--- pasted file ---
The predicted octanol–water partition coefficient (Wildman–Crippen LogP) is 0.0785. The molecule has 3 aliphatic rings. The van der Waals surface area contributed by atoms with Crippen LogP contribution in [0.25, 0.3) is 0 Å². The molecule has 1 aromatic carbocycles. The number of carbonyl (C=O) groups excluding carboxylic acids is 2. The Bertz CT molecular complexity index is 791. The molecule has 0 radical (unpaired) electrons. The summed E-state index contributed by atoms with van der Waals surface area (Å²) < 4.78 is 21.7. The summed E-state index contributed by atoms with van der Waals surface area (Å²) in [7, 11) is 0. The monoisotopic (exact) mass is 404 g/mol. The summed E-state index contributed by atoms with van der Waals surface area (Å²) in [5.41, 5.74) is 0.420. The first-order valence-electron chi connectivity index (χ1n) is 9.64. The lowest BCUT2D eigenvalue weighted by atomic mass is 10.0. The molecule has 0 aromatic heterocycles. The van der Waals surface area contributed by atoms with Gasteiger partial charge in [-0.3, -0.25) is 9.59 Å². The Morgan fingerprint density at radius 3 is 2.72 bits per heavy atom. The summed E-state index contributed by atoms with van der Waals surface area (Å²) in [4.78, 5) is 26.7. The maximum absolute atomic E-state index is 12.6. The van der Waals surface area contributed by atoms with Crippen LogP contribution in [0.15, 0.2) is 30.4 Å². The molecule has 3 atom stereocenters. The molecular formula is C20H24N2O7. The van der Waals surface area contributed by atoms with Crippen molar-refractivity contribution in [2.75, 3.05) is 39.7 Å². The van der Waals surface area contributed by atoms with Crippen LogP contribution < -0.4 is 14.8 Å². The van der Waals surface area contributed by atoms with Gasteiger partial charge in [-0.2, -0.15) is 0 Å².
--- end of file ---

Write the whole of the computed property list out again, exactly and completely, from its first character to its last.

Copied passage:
The predicted octanol–water partition coefficient (Wildman–Crippen LogP) is 0.0785. The molecule has 3 aliphatic rings. The van der Waals surface area contributed by atoms with Crippen LogP contribution in [0.25, 0.3) is 0 Å². The molecule has 1 aromatic carbocycles. The number of carbonyl (C=O) groups excluding carboxylic acids is 2. The Bertz CT molecular complexity index is 791. The molecule has 0 radical (unpaired) electrons. The summed E-state index contributed by atoms with van der Waals surface area (Å²) < 4.78 is 21.7. The summed E-state index contributed by atoms with van der Waals surface area (Å²) in [7, 11) is 0. The monoisotopic (exact) mass is 404 g/mol. The summed E-state index contributed by atoms with van der Waals surface area (Å²) in [5.41, 5.74) is 0.420. The first-order valence-electron chi connectivity index (χ1n) is 9.64. The lowest BCUT2D eigenvalue weighted by atomic mass is 10.0. The molecule has 0 aromatic heterocycles. The van der Waals surface area contributed by atoms with Gasteiger partial charge in [-0.3, -0.25) is 9.59 Å². The Morgan fingerprint density at radius 3 is 2.72 bits per heavy atom. The summed E-state index contributed by atoms with van der Waals surface area (Å²) in [4.78, 5) is 26.7. The maximum absolute atomic E-state index is 12.6. The van der Waals surface area contributed by atoms with Crippen LogP contribution in [0.15, 0.2) is 30.4 Å². The molecule has 3 atom stereocenters. The molecular formula is C20H24N2O7. The van der Waals surface area contributed by atoms with Crippen molar-refractivity contribution in [2.75, 3.05) is 39.7 Å². The van der Waals surface area contributed by atoms with Crippen LogP contribution < -0.4 is 14.8 Å². The van der Waals surface area contributed by atoms with Gasteiger partial charge in [-0.2, -0.15) is 0 Å².